Serinsim and something about Sabah Rivers
Serinsim (or Sorinsim) is a nature park and substation in northern part of Kinabalu Park (in Kota Marudu, Sabah, Malaysia). Once you enter Serinsim, you can tell its main attraction is the river because many families swim, camp or picnic at the river side.
Serinsim lies between the Serinsim and Kinarom rivers. Kanarom River (Sungai Kanarom in local language) is just 10 Meters away from the car park near the park entrance. The river is unpolluted and straight from the fully protected forest, so swimming in this crystal clear and cooling water is like bathing in mineral water.
During weekends and school holiday, many locals come to frolic in the wide and shallow river, which is kid friendly and not swift. I met a family who drove 130 KM from Kota Kinabalu City (KK) to this place.
Another reason Serinsim becomes a local family choice is due to the cheap entrance. For example, a local family of parents with 3 children spends less than 10 Ringgit to enjoy the Chlorine-free river. If they go to theme park such as Sunway Lagoon, it can cost them half a thousand Ringgit (but of course the facilities there are far more better and fun).
The amenities in Serinsim are fairly basic. They have changing rooms cum toilet and gazebos with benches and table near the river. The place is not crowded as it is far away from big city and not a popular tourist destination.
Sabah is blessed with many clean rivers. According to a report of the Department of Environment (DOE) in 2013, about 42% of the 473 rivers in Malaysia were under stress of pollution. In some urban area, the only clean source of water is from the tap.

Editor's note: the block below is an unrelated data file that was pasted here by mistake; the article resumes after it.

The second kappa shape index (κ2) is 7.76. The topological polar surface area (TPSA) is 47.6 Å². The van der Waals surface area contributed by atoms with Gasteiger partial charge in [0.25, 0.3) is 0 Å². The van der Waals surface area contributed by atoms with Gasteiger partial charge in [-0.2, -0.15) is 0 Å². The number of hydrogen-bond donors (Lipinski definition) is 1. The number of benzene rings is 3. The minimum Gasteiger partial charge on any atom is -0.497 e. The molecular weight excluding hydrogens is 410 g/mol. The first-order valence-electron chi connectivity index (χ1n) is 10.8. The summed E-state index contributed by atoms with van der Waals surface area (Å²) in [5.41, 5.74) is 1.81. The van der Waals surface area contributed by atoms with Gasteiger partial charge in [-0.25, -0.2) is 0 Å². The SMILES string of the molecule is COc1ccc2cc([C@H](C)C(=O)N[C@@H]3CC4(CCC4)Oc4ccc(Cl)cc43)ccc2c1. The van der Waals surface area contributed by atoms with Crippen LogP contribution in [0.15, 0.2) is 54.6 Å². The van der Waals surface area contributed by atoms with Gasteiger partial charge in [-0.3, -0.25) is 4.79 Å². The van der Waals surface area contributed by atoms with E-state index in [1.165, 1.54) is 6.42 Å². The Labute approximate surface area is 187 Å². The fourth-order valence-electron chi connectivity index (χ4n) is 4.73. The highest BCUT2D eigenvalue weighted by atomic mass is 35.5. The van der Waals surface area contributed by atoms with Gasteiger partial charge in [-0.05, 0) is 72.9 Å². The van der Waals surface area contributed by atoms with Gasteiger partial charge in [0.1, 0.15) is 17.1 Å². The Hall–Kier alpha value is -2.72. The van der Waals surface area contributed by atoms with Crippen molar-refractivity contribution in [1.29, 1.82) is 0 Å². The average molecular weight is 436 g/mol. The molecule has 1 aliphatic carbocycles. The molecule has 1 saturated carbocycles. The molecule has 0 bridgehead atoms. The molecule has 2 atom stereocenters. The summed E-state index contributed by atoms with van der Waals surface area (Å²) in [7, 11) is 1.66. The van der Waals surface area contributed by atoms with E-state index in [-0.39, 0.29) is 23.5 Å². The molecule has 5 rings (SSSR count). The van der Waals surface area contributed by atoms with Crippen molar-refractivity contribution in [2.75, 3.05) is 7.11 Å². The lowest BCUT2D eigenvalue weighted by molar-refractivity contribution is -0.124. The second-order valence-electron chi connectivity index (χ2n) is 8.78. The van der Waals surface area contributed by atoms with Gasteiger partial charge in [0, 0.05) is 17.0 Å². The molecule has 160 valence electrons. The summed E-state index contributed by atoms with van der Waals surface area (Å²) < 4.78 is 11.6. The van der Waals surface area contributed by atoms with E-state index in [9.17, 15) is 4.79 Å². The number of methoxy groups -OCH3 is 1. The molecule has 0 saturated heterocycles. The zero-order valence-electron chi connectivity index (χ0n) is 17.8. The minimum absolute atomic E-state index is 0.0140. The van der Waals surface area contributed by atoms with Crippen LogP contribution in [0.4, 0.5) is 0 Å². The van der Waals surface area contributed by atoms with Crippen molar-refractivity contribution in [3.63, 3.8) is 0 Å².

However, this can change, especially downstream that are under constant environmental threats by poorly-managed development and farmland, rampant illegal sand mining, and indiscriminate dumping. More and more rivers turn into milk tea color, or worse, smelly blackish bacteria soup.
Ask the elders who have lived in KK for over half a century, they can share their childhood stories of swimming and fishing in crystal clear water of Sembulan River. But look at this river now, it’s so filthy and has become a conveyor belt to transport floating rubbish to our sea.
While posting the photos of Serinsim here, I also share some random fun facts about our rivers.
River is Good for our Health
Nobody says swimming is bad, unless you swim in dirty water. Indeed, swimming can serve as a medicine, stress reliever, therapy, exercise, immunity boosters, etc. all good for physical and mental health.
“Natural waters are full of life, biological energy from plants and different creatures, minerals, enzymes, and many other beneficial substances. Swimming in natural waters has been prized as a therapy for many health problems for centuries.” – moulindebeny.com
The funny thing is – except human and apes, almost every other mammals can swim instinctively, that includes heavy elephant and cats which hate water.
Freshwater Ecology is Magnificent
Even if we close our eyes, our ears would still expose to many conservation messages about Loving our Ocean, to name a few, don’t eat turtle eggs, shark is endangered, plastic kills our marine lives, corals are under threat. Furthermore, we are always awed by the amazing photographs, videos and experience in diving, and determine to protect our marine ecology. Good.
However, compared to ocean, very little is said about river conservation. I would see news about beach cleaning occasionally but not river cleaning so far. To be fair, we have Tagal system (No Fishing) to protect fish stock in Sabah rivers, but it mainly targets at over-fishing.
You know, no water, no life, so no river, no wildlife. Our rivers have been supporting many iconic Borneo wildlife such as Proboscis Monkey and Bornean pygmy elephants. They help our tourism to rake in a lot of cash, so we know it’s imperative to take care of their well-being.